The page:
Pytest and autouse

Hello, Anyone can you explain me why in pytest fixture using autouse and this fixture return a value doesn’t work?

I create a example very basic.

@pytest.fixture(autouse=True, scope="session")
def get_date():
    now = time.time()
    time.sleep(1)
    return get_date

def test_mytime():
    assert get_date < time.time()

get_date never took the value. If I call the fixture in the parameter method them it is working

def test_mytime(get_date):
    assert get_date < time.time()

Please what is wrong, thanks.

you have to pass a fixture in as an argument to the test function just like you did later, so nothing is wrong

Hi Albert, if I pass the fixture as argument is working, I know but I would need to pass it because I set the fixture as autorute=True so that must to run before I run the test in automatic

Sorry, misunderstood your situation. I never use autouse myself.
But I notice your fixture seems to retune itself, is that intentional? Shouldn’t it return the value of now which you currently don’t do anything with? Perhaps that’s the problem?

You are rigth, I wrote wrong is return now, but It doesn’t work anyway, autouse is not working

Pytest doesn’t modify the globals, so the global variable accessed via get_date points to the function. It you want to use the value of a fixture, it needs to be in the parameter list.

Firstly, the fixture’s return-statement is incorrect. Rather than providing the function’s name, surely it is now that is the pertinent data?

Yes, autouse will make such a fixture available to all tests (within scope), whereas a normal(?) fixture will be passed explicitly as an argument to the test-function.

However, if there is data to be transferred from the fixture into the test, then that should appear in the parameter list.

Accordingly, my understanding/rule-of-thumb (YMMV!) - with plain fixtures, the fixture’s function-name is the argument. With autouse fixtures, the yielded-data is provided as an argument instead.

Extracted from a recent project where we tussled with this very question:

@pytest.fixture
def db_connection():
   db = connect_db()
   return db

def test(db_connection):
   # db_connection available for use

became:

@pytest.fixture(autouse=True)
def db_connection():
   db = connect_db()
   yield db

def test(db):
   # db applied directly

Thus, (with assumptions):

@pytest.fixture(autouse=True, scope="session")
def get_date():
    now = time.time()
    time.sleep(1)
    return now

def test_mytime( now ):
    assert now < time.time()

NB code untested (hah!), and under-proviso that rarely utilise autouse.

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Really? pytest magically analyzes the yield statements, and binds that variable as a fixture available to other functions? or where does the db for test come from? Do you have any documentation link for that?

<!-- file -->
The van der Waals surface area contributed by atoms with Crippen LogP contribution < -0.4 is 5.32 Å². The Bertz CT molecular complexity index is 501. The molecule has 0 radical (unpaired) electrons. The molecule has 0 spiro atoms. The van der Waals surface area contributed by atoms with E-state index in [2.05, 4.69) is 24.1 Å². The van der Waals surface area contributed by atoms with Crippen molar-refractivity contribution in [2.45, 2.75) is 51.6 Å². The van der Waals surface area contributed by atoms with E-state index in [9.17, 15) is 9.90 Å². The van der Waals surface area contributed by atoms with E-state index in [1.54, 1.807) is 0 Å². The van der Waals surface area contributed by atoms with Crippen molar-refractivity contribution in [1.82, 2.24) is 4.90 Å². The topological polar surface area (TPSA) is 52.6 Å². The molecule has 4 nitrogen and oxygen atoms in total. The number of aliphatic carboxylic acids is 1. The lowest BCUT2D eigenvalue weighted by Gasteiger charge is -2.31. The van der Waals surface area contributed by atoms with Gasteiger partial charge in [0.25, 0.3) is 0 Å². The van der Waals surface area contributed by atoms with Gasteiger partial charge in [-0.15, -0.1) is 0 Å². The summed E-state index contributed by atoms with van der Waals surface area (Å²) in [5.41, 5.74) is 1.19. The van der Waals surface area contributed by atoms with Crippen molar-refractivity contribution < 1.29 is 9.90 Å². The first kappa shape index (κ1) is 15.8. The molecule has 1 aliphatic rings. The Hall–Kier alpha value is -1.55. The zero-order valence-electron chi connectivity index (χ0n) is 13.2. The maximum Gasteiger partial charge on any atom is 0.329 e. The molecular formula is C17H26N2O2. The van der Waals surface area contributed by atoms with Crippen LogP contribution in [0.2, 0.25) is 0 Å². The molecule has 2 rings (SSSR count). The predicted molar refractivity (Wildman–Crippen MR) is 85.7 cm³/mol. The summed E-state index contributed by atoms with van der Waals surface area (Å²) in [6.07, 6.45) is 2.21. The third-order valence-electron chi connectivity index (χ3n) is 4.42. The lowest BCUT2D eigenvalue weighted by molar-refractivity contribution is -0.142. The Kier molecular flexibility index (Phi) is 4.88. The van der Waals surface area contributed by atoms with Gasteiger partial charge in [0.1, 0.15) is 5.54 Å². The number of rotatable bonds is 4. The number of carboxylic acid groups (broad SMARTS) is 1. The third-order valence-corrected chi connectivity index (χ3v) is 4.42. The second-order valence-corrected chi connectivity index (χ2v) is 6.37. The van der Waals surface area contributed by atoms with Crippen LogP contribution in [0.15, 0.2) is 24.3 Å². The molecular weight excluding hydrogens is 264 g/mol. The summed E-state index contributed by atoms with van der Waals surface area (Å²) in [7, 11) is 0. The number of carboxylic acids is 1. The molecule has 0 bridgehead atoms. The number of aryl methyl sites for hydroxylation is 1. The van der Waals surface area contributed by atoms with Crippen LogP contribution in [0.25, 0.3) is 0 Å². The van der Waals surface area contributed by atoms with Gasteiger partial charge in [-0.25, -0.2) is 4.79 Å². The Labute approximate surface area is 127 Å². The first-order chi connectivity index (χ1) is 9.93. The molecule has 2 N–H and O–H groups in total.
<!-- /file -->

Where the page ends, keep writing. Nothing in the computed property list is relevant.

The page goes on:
Hello Neil, I have just tested your code but doesn’t work, thanks anyway for your reply

@d_n’s reply is mostly on target. There’s just a minor typo, which is…

The fixture is not named “now”, but “get_date”.
So it should read

def test_mytime(get_date):
    assert get_date < time.time()

Autouse is not really relevant to this use case. When you want to get the value produced by a fixture, you must pass it by name in order for pytest to pick up on the fact that a test uses a particular fixture.

Autouse lets you specify that a fixture function should be run even when its value is not requested.

For example, here’s a fixture which disables sleeps but returns nothing:

@pytest.fixture(autouse=True)
def _no_sleep(monkeypatch):
    monkeypatch.setattr("time.sleep", lambda t: None)
    yield

In my experience, patching like this is the main use case for autouse fixtures, since it modifies state and doesn’t always have a useful return value.

I would also recommend naming most fixtures as nouns, rather than verbs or “get_X” getters. You’ll find that it reads more naturally in your consuming code, since the value bound to the fixture name is the return value of the fixture function.


EDIT: Oh, and I forgot to mention. yield and return are both supported by pytest, with slightly different meanings.

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@sirosen your purpose is the same than me. If you see my main question is why I need to put
get_date in the parameter method when I set the fixture with autouse=True which run in automatic, I hope getting the value in the method with get_date

Pytest works like this:

If you have a fixture and a test which refers to the fixture:

@pytest.fixture
def get_date():
    return time.time()

def test_mytime(get_date):
    assert get_date < time.time()

Pytest will automatically call the fixture function and the function’s return value will be available as get_date within the test function test_mytime.

Now if you remove the parameter get_date from test_mytime, the test will still find get_date, but this time it is not the return value of your fixture function, but the function itself!

Adding autouse=True does not help you at all because even though the fixture is executed before your test runs, its result will still not be available within your test.

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